Even with such broad-ranging topics with amazing depth in discussion, the game never veers from its focus on the central cast. This is a fiercely personal story, despite the typical world-shattering consequences that you will face. Your heart breaks for Sif at times, while at others, you just want to shake him. Every other crew member has their personhood delved just as deeply, with emotions bared, flaws explored, and challenges overcome.
The way they each have personal nicknames for each other; how each of them cares so deeply for one another, whether it’s being cognisant of an aversion to touch or a genuine appreciation for the way someone prepares snacks; the faces they put on and the personal secrets that lie beneath.
With the storytelling micro and the macro of this world and its inhabitants being so fantastic, it is a shame the battle system is just slightly too basic. It’s not bad, by any stretch – it’s simply functional. There’s already some hand waving done to accommodate for the time loop concept – characters keep any gear you find as you play, however, all other items and experience are reset every time (other than Sif’s, because he remembers each loop). This creates a catch-22, where characters need to be strong enough while still feeling like levelling does something, but you also don’t want to have to grind every single loop just because you need to be a certain level to win.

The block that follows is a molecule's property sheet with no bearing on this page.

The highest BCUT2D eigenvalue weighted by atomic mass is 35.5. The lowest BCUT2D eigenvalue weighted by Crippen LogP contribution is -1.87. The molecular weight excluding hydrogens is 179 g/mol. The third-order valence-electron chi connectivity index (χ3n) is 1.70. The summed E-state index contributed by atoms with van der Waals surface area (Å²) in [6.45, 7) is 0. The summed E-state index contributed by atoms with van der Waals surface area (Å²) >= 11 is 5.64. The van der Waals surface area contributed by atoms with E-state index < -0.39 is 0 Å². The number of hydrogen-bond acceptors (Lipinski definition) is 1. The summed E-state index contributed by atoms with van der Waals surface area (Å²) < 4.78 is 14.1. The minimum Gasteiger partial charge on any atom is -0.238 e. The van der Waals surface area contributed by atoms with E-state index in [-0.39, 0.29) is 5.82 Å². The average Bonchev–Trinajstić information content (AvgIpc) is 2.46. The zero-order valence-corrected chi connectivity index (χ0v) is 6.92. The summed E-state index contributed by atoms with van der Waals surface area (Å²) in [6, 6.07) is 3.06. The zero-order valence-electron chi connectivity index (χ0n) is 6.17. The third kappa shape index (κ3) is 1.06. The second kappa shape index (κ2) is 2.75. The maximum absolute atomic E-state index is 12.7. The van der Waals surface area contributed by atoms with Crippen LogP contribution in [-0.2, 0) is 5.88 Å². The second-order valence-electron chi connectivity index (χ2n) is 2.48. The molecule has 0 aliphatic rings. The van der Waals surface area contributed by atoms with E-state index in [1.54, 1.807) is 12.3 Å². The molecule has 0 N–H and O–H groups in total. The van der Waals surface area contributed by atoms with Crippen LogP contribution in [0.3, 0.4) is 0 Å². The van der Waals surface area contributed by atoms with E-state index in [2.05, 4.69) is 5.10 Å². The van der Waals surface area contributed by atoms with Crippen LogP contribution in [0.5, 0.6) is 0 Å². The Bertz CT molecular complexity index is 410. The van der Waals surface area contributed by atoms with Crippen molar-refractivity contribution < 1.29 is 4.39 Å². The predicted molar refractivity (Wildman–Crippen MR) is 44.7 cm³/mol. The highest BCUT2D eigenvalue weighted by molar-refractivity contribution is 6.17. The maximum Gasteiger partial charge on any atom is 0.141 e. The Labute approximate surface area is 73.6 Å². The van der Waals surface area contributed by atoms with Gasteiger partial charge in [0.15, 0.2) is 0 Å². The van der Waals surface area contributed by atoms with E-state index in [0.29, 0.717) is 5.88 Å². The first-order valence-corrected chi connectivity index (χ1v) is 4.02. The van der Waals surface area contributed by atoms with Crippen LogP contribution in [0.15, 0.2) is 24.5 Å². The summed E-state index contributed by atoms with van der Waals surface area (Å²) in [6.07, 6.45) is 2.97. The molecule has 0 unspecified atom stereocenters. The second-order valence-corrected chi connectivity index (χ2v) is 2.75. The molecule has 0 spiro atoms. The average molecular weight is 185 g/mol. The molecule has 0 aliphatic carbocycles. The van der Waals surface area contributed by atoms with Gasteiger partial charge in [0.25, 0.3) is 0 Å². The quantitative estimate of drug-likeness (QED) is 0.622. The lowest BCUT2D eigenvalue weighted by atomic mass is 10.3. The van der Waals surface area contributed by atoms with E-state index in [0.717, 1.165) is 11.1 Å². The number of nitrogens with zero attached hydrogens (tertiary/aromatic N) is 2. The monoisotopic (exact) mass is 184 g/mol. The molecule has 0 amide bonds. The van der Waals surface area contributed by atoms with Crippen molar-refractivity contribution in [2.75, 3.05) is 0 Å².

This wouldn’t matter in the slightest for a five-hour RPG, but it definitely starts to stretch by the 20-hour mark here. The game does cleverly reflect this in a few areas, particularly towards the very end, but battles never really evolved during that time.
Thankfully, the design errs on the side of never gating you.
Getting wrapped up in this seemingly innocuous little RPG has largely been an utter delight. There are so many little interactions, so many bespoke bits of information and neat little side narratives to explore and solve, that discovering every tidbit sets your neurons firing.
In Stars and Time is the type of game that is excellent to discuss theories and nitty gritty details with a friend, an element which adds to an already thought provoking experience. With a cast of exceptionally loveable characters to tether you to its remarkable world, it will stick in your mind long after you’ve put it down.
4 stars: ★★★★
In Stars and Time
Platform: PC, Switch, PS4, PS5
Publisher: Armor Games Studios
Release Date: 21 November 2023
The PC version of In Stars and Time was provided and played for the purposes of this review. GamesHub reviews are scored on a 5-point rating scale.